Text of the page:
Process Cheese: A term generally used to describe cheese that has been processed after its manufacture in order to make it more shelf stable. Powdered cheese, canned cheese, and American cheese are examples of process cheese.
Proteases: Enzymes that break down dairy proteins; lipases are enzymes that break down fat molecules.
Quark: A soft, European cheese similar to cream cheese.
Raw Milk: Milk that has not been pasteurized.
Roule: A log-shaped soft cheese, usually rolled in fresh herbs or aromatics.
rBGH/Recombinant Bovine Growth Hormone: A synthetic version of BGH given to dairy cows to increase of milk production.
Rennet: An enzyme used to coagulate milk. Technically, rennet is derived from the membrane lining the stomach of a calf, though the term is now used to describe any enzyme – animal, vegetable, or microbial – used to curdle milk in cheesemaking.
Retronasal: The perception of aroma (and thereby flavor) by inhaling scent molecules through the mouth.
Ripening: A word used to describe both the period of, and changes during the aging of a cheese.
Rind: The exterior of a cheese. This can be inedible (plastic, wax, or cloth covered), natural, mold-covered, or flavored.
Salami: A Provolone style resembling a small to large log, ranging from 13 to 100 pounds.
Saturated fat: A type of fatty acid that is saturated with carbon atoms. This type of fat is more prevalent in animal-derived foods such as meat and dairy.
Smear-ripened: A cheese that is washed with a yeast solution. Also known as washed-rind.
Soapy: A description of taste caused by long-chain fatty acids sometimes present in cheese caused by excessive milkfat breakdown.
Starter: Also called a started culture. A bacterial culture that converts lactose into lactic acid, lowering the pH of the milk at the beginning of the cheesemaking process (see Lactic bacteria).
Surface-ripened: c cheese that ages from the outside in due to microorganisms (mold) introduced to its exterior.
Taste: One of the 5 sensations perceived by the tongue: bitter, salty, sour, sweet, and umami.
Terroir: A French word that describes characteristics given to a food by the area in which is was grown, including soil, climate, and altitude.
Thermalization: The process of heating milk to less than 160°F for fewer than 15 seconds prior to cheese production–a lower temperature for a shorter period of time than that of pasteurization.
Thermophilic: Bacteria that thrive between the temperatures of 86°F and 122°F.
Tomme: A French term indicating a small round of cheese; smaller tommes are known as tommettes. Also a generic name given to a class of cheese produced mainly in the French Alps from the skim milk left over after the cream has been removed to produce butter and richer cheeses. As a result, tommes are generally low in fat.
Triple-cream or triple-crème: A fresh, soft French cheese containing at least 72 percent fat.
Transhumance: Seasonal guided migration of animals to higher alpine pastures, especially in the French and Swiss Alps, where they graze on open fields of grass; cheese (Gruyère, Beaufort, Appenzeller, Comté) is then produced after each milking. (See alpage)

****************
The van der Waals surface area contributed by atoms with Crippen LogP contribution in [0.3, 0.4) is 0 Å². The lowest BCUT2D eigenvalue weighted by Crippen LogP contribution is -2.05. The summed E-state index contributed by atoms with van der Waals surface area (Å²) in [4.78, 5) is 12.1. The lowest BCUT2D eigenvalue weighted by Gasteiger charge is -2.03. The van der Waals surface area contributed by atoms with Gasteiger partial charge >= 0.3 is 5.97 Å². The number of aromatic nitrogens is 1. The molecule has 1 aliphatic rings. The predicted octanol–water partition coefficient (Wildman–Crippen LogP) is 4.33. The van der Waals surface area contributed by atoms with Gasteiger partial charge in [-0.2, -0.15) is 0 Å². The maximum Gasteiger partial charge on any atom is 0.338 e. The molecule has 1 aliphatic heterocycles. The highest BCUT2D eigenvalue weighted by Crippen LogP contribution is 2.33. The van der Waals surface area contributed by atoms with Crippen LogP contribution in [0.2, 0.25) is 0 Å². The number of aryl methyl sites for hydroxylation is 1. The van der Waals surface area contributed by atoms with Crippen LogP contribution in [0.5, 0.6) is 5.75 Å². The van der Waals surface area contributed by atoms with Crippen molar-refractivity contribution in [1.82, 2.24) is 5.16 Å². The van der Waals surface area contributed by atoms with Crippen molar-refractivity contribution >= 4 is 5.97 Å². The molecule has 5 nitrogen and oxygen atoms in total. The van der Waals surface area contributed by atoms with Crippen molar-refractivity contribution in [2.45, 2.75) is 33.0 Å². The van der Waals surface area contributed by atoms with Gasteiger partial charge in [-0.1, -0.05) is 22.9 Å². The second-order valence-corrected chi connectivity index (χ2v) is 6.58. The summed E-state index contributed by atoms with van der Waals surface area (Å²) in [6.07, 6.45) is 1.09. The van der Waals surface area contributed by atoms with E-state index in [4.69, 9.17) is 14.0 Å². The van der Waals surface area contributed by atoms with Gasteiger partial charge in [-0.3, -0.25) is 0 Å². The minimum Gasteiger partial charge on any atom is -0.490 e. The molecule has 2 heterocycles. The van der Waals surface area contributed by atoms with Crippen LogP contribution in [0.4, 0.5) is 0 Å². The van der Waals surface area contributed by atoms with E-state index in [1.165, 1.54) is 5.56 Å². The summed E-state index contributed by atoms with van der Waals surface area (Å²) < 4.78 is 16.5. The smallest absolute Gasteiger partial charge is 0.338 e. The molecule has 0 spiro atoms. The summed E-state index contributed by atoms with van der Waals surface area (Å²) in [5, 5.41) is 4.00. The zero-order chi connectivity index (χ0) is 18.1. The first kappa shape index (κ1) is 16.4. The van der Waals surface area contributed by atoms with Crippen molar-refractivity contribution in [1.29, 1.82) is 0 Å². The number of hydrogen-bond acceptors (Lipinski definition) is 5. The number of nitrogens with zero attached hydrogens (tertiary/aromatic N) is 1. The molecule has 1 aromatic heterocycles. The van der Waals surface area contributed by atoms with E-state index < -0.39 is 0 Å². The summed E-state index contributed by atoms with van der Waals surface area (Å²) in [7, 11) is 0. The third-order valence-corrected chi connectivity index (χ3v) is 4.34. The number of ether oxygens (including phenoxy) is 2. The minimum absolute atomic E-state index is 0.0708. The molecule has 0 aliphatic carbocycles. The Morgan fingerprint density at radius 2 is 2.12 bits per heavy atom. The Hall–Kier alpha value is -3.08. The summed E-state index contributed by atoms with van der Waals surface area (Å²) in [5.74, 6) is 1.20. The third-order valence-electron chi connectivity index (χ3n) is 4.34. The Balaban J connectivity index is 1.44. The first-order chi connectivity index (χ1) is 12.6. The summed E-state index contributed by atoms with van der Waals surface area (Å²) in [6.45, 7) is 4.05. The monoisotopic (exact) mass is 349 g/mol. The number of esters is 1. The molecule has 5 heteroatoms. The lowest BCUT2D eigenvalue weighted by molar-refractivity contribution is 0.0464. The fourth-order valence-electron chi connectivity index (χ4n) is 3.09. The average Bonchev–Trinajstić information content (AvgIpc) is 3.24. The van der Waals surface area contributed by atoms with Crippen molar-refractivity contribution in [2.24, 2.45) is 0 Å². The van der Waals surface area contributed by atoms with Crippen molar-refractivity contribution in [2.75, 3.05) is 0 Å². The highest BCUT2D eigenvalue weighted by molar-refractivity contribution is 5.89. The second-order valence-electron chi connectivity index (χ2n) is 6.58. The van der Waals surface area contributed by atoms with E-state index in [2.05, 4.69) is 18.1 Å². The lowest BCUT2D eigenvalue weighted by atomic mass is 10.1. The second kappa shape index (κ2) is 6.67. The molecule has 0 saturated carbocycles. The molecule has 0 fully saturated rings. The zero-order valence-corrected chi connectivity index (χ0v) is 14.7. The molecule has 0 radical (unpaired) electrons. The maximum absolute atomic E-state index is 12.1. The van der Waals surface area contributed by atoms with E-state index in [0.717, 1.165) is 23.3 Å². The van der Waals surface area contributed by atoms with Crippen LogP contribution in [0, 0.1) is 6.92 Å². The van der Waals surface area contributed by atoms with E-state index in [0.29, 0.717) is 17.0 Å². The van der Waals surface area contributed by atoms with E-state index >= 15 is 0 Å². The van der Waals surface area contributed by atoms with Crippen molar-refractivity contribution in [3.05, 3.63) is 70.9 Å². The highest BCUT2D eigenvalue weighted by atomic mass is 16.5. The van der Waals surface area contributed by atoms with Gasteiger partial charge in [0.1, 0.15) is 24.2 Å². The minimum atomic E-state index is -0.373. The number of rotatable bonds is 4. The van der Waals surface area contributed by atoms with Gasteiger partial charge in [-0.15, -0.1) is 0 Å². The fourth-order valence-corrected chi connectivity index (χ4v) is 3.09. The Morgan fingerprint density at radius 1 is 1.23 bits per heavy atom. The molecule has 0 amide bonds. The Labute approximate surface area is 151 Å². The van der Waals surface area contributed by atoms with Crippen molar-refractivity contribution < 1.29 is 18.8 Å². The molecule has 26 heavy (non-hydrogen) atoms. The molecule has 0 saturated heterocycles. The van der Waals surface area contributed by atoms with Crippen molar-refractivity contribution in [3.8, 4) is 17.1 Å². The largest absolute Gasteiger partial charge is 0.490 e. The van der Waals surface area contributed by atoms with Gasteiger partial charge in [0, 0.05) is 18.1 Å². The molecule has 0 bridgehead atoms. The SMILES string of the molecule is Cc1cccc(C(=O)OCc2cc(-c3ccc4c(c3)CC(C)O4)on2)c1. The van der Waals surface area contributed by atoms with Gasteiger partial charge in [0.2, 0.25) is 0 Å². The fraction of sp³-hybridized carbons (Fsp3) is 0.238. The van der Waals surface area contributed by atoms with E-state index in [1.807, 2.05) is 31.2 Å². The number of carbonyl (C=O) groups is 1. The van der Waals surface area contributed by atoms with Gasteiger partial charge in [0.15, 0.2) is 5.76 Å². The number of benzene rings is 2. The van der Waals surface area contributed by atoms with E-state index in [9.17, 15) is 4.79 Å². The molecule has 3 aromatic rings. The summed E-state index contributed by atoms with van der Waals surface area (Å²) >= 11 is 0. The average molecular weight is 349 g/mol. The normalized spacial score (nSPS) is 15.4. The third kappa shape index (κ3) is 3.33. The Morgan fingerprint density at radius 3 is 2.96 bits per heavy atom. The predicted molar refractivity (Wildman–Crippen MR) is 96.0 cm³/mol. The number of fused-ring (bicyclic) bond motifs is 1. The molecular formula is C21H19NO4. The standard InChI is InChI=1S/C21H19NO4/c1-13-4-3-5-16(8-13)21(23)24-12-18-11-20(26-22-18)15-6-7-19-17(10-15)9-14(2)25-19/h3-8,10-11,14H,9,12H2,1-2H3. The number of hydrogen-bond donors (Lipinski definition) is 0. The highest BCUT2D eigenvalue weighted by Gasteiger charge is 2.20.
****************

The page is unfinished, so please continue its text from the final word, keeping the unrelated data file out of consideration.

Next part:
Truckle: A small barrel-shaped cheese, especially cheddar. (Also: to behave obsequiously: “She despised her husband, who truckled to her.”)
Turophobia: Fear of cheese.
Tyrosemiophilia: The hobby of collecting cheese labels, as mentioned by Thomas Pynchon in his debut novel, V.
Ubriaco: Italian for drunk, and a general term for wine-washed cheeses traditionally made of cow’s milk in northern Italy but increasingly produced elsewhere.
Ultra-Pasteurization: The process of heating milk to higher temperature for a shorter period of time than that of regular pasteurization, which results in a longer shelf life but still requires refrigeration.
Unsaturated fat: A type of fatty acid that is not saturated with carbon atoms, because some of those atoms have bonded with each other. This type of fat is more prevalent in plant-derived foods.
Washed-curd: A cheese that has had some of its whey drained and replaced with hot water. This reduces the amount of lactose available for conversion into lactic acid and results in a sweeter cheese after aging. Gouda is an example of a washed-curd cheese.
Washed-rind: A cheese that is bathed in brine, whey, beer, cider, wine, or brandy during ripening to encourage the growth of B. linens bacteria, which lends a pungent aroma, full, salty flavor, and an reddish-orange rind (such as Limburger).
Waxed: A protective coating of cheesecloth and wax for preservation. Many wax colors denote some attribute of that cheese. For example, with Cheddar: clear = mild, red = medium, and black = aged or sharp.
Wedge: A cut from a wheel of cheese.
Weeping: A term that refers to a release of moisture from the eyes of Swiss-type cheeses, caused by proteins being broken down during ripening. Weeping often indicates that a cheese has achieved peak ripeness and will exhibit full flavor, or that it has been stored at too warm of a temperature.
Welsh rarebit: A dish made with a savory sauce of melted cheese, usually cheddar, served hot over toast, which originated in 18th-century Great Britain.
Whey: The liquid portion of milk after it’s been coagulated.
Whey cheese: A cheese made from coagulated whey proteins, such as traditional ricotta.
Young: Semi-firm, firm, or hard cheeses that have been cured for two weeks to 30 days; such cheeses usually have mild flavors